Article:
It set me to thinking that perhaps Kilmeny does not hold up to the other novels ( atleast at this part through ) because she is stripped of a voice. Emphatic, considering that Montgomery's beloved heroines were loud and vocal and independent. It was their tongues and words that beguiled the villages and men around them. In many cases, too, their voices as emblemized by their pens.  I don't just refer to the fact that Kilmeny is mute but that she is, indeed, a feminist's nightmare: a pretty, silent innocent girl who, upon feeling Eric's possessive kiss, steps away from her child and the protective bounds of her gorgeous orchard.

I found myself momentary incensed by this telling silence until I took a step back into the language and colourful world. See, I promised as much as I could to shelf my modern sensibilities on the shelf.  If Kilmeny's charming and utopic orchard exists and a dashing and compassionate hero like Eric finds her there, what need has she to assert a voicde?  If not challenged, must a heroine need to lash out?  Perchance her many musings with Eric over books and current events will be enough to sustain her.  

Did my mood improve today as I sauntered through Kilmeny?  Perhaps I would have been humming those strains of distant tune anyways
Perhaps the grey of my desk and the outside world ---out the window of my office and the Toronto skyline would have peeled to the possibility of enchantment beyond.

This daydreamer does know that today---paperclipping business cards to letters and licking envelopes and answering incessant emails --- redundant tasks all --- allowed her mind to escape elsewhere to a sleepy orchard world.  I don't know if I want to be trapped in Kilmeny's world: I rather think it would be akin to being shaken in a snow globe ---- but, it is rather titillating to imagine what goes on.

Maud and Me: A History

LM Montgomery has a funny way of creeping up on you.  She can attune your ear  to a phantom whistle you're dead certain you hear from a path nearby; she can make you believe there is magic in your backyard; make rain seem harrowing and deliciously ominous rather than dour and depressing; make you believe that you are validated by a circle of interconnected readers and imaginative spirits who share your same kindred passion for that which lies beyond the veil of sodden reality.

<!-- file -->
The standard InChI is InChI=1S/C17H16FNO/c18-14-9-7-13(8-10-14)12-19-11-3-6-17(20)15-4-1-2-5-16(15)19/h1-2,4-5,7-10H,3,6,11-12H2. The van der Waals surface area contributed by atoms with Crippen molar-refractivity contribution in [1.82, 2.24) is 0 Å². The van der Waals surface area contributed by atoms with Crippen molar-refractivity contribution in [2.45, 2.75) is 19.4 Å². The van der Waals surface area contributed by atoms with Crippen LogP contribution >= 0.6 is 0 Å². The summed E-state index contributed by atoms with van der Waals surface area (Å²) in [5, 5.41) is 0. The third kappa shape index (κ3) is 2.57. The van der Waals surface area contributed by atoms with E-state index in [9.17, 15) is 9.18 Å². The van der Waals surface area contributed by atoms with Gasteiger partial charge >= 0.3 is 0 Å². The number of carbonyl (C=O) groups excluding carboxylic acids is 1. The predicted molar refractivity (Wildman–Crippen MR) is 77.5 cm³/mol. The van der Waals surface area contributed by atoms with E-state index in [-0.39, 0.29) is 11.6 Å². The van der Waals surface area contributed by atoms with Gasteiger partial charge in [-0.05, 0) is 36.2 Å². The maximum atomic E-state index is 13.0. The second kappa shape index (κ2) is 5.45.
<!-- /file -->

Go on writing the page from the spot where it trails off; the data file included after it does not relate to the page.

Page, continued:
She makes you see a fairyland just a step beyond the borders of your complacent normalcy.

I had an idea today. What if I were to primarily read  all of LM Montgomery's books in a sequence of my choice and document how they effect my mood, routine, my every-day life.

I just finished reading the Magic of Wings :  an excellent new biography by Montgomery scholar, Mary Rubio.  It left me with Montgomery on the brain.   In this state, I could not help but reflect on years of reading and imagining.  So many formative kernels of thought have been planted by my literary love-affair with the dreamiest writer of them all.

Montgomery's work fascinates me in part because it is a key to understanding a complex woman.  Like any other author who seemingly steals the words from your mind and imrpints them on the page ,my connection with Montgomery is deeply rooted; our thought processes, conceptualizations of romance and books and general world view are so similar.

She is my mental and imaginative doppleganger.  Her books have a profound and tantalizing power on me.  And, needless to say, on millions of readers.   But, do the books have the power to sway a difference in my ordinary life?

What would one's moods be like if completely absorbed in Montgomery's fairyworlds for weeks on end?  

This heavily student-loan indebted, 27-year old young professional in the Educational Publishing business is about to find out.

I have a long and academic history with LM Montgomery's canon, her journals, criticism, and life. I mean to shelve this as much as possible ( it will undoubtedly creep in ) to save room for literary experience.

Many of her novels have eluded me for years.  I will touch upon the favourites I read perennially, but still make room for those oft shelved in dusty corners.

My setting finds me in Toronto, Ontario where my meagre budget allots me a relatively posh basement dwelling in Forest Hill.

Misplaced, imaginative, social and a consommate dreamer, I have all of the makings of a Montgomery heroine.

Can I transpose her sense of imagination, the purple fields of love and butterflies, into my own daily existence?
What will I sound like, feel like, talk like?  I will not have russet red dirt beneath my feed nor the melodic strain of a whistle spiriting a nearby boy to my side.

I'll begin, then, reading and reflecting and communicating a hodge podge of thoughts intertwining my adventures in Montgomery's lands with my own musings and my own seemingly ordinary life.

But ordinary is relative, is it not, and Montgomery has made immeasurable readers strip back the veil to find a completely revitalized world of romance  and possibility beyond.

To begin Kilmeny of the Orchard (1910)